now, if the carpenters start hacking up those trusses, then you might want to have a little talk with them. once those things are comprimised, it's anyone's guess what will happen with them.
#7
Old 12-17-2004, 04:52 PM
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OK, I talked to the builder again, and he is willing to increase the ceiling drywall thickness from 1/2" to 5/8" for $750.

Also, the builder normally uses 1/2" OSB roof sheathing. He's going to get me a price for 5/8" OSB roof sheathing. It will probably add $1,000. (He said "more than $750.")

I'll probably go with this, though I'm acutely aware that I'm getting screwed on the upgrade pricing.
#8
Old 12-17-2004, 06:08 PM
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I'm building an additon on my house in the Colorado mountains. Lot's and lot's of snow load. I got trusses engineered for 24" and put them on 16. Just cause I over do stuff.

It was great untill my brother and I sheathed it. The only way to access it was from below. Quite a pain in the ass working up through 16" with a tool belt on. It was pretty tight quarters.
#9
Old 12-17-2004, 07:11 PM
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Quote:
Originally Posted by robby
OK, I talked to the builder again, and he is willing to increase the ceiling drywall thickness from 1/2" to 5/8" for $750.

Also, the builder normally uses 1/2" OSB roof sheathing. He's going to get me a price for 5/8" OSB roof sheathing. It will probably add $1,000. (He said "more than $750.")

I'll probably go with this, though I'm acutely aware that I'm getting screwed on the upgrade pricing.
The extra stiffness in the thicker rock is a plus, but have to ask-how are the rockers hanging the board? If they are glue and screw guys, then fine. Nailed overhead board without construction cement on 2/0 centers is Nail Pop City waiting to happen, IMHO.

You may not be getting hosed as badly as you think. The softwood industry has been volatile, and tariff arguments are happening between the US and Canada. Some of the smaller producers have been eaten up leaving only the big few behind.
#10
Old 12-18-2004, 12:05 AM
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Location: City of the Red Chicken
Posts: 1,120
Quote:
Originally Posted by robby
OK, I talked to the builder again, and he is willing to increase the ceiling drywall thickness from 1/2" to 5/8" for $750.

Also, the builder normally uses 1/2" OSB roof sheathing. He's going to get me a price for 5/8" OSB roof sheathing. It will probably add $1,000. (He said "more than $750.")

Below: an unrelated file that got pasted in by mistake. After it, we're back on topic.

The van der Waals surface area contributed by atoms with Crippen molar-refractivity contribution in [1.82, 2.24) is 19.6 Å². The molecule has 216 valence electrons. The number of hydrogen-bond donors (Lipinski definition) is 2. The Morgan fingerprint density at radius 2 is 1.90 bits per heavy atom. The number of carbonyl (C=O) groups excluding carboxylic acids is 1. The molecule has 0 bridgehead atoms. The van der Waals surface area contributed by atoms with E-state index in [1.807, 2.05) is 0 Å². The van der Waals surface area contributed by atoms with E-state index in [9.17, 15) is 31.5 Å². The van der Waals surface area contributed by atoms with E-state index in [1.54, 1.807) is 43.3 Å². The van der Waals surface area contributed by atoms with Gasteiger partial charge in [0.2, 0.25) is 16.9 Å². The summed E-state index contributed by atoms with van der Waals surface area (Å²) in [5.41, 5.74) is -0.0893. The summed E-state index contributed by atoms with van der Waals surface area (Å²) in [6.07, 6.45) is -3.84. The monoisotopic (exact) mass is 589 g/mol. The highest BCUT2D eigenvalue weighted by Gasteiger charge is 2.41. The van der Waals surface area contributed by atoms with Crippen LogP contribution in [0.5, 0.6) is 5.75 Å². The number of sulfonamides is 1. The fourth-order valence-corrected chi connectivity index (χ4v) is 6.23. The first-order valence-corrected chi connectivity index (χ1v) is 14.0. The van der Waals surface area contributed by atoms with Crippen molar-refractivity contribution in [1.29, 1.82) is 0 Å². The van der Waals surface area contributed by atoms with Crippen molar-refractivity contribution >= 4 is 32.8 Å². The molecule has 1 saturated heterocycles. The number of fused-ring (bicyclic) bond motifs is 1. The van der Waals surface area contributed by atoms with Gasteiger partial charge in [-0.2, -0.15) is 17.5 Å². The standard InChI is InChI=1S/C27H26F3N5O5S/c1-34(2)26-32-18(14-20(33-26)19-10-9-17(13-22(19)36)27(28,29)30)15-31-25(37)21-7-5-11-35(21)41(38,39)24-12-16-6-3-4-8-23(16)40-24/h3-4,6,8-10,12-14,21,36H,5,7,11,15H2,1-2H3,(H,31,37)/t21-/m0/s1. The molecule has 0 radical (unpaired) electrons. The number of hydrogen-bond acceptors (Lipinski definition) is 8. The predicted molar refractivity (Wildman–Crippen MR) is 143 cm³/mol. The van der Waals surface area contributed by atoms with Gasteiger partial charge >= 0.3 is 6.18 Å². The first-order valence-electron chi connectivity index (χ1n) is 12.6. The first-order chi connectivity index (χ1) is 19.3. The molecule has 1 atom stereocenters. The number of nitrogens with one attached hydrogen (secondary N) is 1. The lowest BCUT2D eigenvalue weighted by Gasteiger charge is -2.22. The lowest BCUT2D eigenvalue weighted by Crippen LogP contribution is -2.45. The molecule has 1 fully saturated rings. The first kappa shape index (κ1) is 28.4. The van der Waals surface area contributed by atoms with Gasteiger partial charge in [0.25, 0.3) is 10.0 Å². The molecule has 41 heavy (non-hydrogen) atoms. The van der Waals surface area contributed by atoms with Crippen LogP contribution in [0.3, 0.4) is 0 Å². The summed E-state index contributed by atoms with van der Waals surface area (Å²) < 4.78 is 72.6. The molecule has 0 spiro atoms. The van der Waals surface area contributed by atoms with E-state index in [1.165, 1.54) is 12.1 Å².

I'll probably go with this, though I'm acutely aware that I'm getting screwed on the upgrade pricing.
Just a vote of support for upgrading. Mass built houses are built to minimum possible specs, not to best recommended practices. You may not be happy every day for spending this money, but you will save yourself a chance to be unhappy. I vote for the upgraded sheathing, drywall, AND 16" trusses.
#11
Old 12-29-2015, 08:06 AM
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16" spacing

I purchased a home with 24" spaced trusses 25 years ago. My roof was wavy and it leaked. Learned that lesson! The next new home has 16" 2"x 6" spaced studs and rafters. It may be overbuilt to these engineers that like to flirt with limits, but the roof is flat after 16 years and no leaks. Jump on the roof and you don't feel like you're going through. In my opinion I'd go with a different builder.
#12
Old 12-29-2015, 08:33 AM
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Quote:
Originally Posted by Steve24 View Post
I purchased a home with 24" spaced trusses 25 years ago. My roof was wavy and it leaked. Learned that lesson! The next new home has 16" 2"x 6" spaced studs and rafters. It may be overbuilt to these engineers that like to flirt with limits, but the roof is flat after 16 years and no leaks. Jump on the roof and you don't feel like you're going through. In my opinion I'd go with a different builder.
Just thought I'd mention to you that you just brought up an eleven-year-old thread. Nevertheless, welcome to the SDMB.
#13
Old 12-29-2015, 08:34 AM
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...

Last edited by Oddball_92; 12-29-2015 at 08:34 AM.
#14
Old 12-29-2015, 08:39 AM
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Incidentally, robby, do you have an update for us on the house in question?